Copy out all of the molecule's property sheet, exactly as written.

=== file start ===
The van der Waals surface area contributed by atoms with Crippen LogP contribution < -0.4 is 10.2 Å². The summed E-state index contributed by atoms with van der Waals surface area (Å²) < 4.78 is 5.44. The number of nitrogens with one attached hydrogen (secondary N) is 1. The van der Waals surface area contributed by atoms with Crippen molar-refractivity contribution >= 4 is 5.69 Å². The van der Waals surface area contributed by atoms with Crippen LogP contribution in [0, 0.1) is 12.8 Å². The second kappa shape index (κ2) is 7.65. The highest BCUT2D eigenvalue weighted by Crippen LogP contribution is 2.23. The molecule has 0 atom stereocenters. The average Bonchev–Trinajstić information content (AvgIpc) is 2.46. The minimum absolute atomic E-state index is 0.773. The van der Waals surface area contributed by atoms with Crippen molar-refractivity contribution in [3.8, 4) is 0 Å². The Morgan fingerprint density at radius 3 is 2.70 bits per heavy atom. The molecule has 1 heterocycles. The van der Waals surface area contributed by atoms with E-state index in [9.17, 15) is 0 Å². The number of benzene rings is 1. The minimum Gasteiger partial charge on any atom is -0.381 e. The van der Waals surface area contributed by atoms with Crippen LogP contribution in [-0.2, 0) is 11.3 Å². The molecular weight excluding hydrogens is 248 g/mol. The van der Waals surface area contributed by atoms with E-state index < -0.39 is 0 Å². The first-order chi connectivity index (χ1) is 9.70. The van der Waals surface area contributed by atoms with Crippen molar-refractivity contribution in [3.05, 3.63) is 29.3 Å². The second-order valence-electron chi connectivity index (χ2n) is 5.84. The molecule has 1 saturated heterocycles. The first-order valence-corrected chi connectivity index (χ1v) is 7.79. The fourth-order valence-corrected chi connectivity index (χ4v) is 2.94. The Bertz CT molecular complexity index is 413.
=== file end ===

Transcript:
The van der Waals surface area contributed by atoms with Crippen LogP contribution < -0.4 is 10.2 Å². The summed E-state index contributed by atoms with van der Waals surface area (Å²) < 4.78 is 5.44. The number of nitrogens with one attached hydrogen (secondary N) is 1. The van der Waals surface area contributed by atoms with Crippen molar-refractivity contribution >= 4 is 5.69 Å². The van der Waals surface area contributed by atoms with Crippen LogP contribution in [0, 0.1) is 12.8 Å². The second kappa shape index (κ2) is 7.65. The highest BCUT2D eigenvalue weighted by Crippen LogP contribution is 2.23. The molecule has 0 atom stereocenters. The average Bonchev–Trinajstić information content (AvgIpc) is 2.46. The minimum absolute atomic E-state index is 0.773. The van der Waals surface area contributed by atoms with Crippen molar-refractivity contribution in [3.8, 4) is 0 Å². The Morgan fingerprint density at radius 3 is 2.70 bits per heavy atom. The molecule has 1 heterocycles. The van der Waals surface area contributed by atoms with E-state index in [9.17, 15) is 0 Å². The number of benzene rings is 1. The minimum Gasteiger partial charge on any atom is -0.381 e. The van der Waals surface area contributed by atoms with Crippen LogP contribution in [-0.2, 0) is 11.3 Å². The molecular weight excluding hydrogens is 248 g/mol. The van der Waals surface area contributed by atoms with E-state index < -0.39 is 0 Å². The first-order chi connectivity index (χ1) is 9.70. The van der Waals surface area contributed by atoms with Crippen molar-refractivity contribution in [3.05, 3.63) is 29.3 Å². The second-order valence-electron chi connectivity index (χ2n) is 5.84. The molecule has 1 saturated heterocycles. The first-order valence-corrected chi connectivity index (χ1v) is 7.79. The fourth-order valence-corrected chi connectivity index (χ4v) is 2.94. The Bertz CT molecular complexity index is 413.